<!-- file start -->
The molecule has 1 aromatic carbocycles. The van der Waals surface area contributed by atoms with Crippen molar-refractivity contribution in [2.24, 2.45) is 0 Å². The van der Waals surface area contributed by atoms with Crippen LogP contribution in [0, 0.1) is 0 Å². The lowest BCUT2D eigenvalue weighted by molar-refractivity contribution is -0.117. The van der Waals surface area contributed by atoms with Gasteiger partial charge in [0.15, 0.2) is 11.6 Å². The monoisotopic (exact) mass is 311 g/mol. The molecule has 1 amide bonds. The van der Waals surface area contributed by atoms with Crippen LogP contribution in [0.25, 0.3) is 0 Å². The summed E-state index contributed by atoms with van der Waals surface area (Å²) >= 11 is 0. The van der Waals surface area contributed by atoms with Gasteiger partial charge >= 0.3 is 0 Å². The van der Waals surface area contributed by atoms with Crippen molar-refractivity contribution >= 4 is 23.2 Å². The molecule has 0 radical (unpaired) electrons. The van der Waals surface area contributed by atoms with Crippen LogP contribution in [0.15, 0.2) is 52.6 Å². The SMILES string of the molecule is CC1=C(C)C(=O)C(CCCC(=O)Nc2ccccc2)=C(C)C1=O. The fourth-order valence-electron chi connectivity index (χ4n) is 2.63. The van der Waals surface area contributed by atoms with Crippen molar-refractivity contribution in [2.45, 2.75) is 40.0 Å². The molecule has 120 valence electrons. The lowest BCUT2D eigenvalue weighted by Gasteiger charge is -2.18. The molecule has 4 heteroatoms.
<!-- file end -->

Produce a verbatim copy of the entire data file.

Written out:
The molecule has 1 aromatic carbocycles. The van der Waals surface area contributed by atoms with Crippen molar-refractivity contribution in [2.24, 2.45) is 0 Å². The van der Waals surface area contributed by atoms with Crippen LogP contribution in [0, 0.1) is 0 Å². The lowest BCUT2D eigenvalue weighted by molar-refractivity contribution is -0.117. The van der Waals surface area contributed by atoms with Gasteiger partial charge in [0.15, 0.2) is 11.6 Å². The monoisotopic (exact) mass is 311 g/mol. The molecule has 1 amide bonds. The van der Waals surface area contributed by atoms with Crippen LogP contribution in [0.25, 0.3) is 0 Å². The summed E-state index contributed by atoms with van der Waals surface area (Å²) >= 11 is 0. The van der Waals surface area contributed by atoms with Gasteiger partial charge >= 0.3 is 0 Å². The van der Waals surface area contributed by atoms with Crippen molar-refractivity contribution >= 4 is 23.2 Å². The molecule has 0 radical (unpaired) electrons. The van der Waals surface area contributed by atoms with Crippen LogP contribution in [0.15, 0.2) is 52.6 Å². The SMILES string of the molecule is CC1=C(C)C(=O)C(CCCC(=O)Nc2ccccc2)=C(C)C1=O. The fourth-order valence-electron chi connectivity index (χ4n) is 2.63. The van der Waals surface area contributed by atoms with Crippen molar-refractivity contribution in [2.45, 2.75) is 40.0 Å². The molecule has 120 valence electrons. The lowest BCUT2D eigenvalue weighted by Gasteiger charge is -2.18. The molecule has 4 heteroatoms.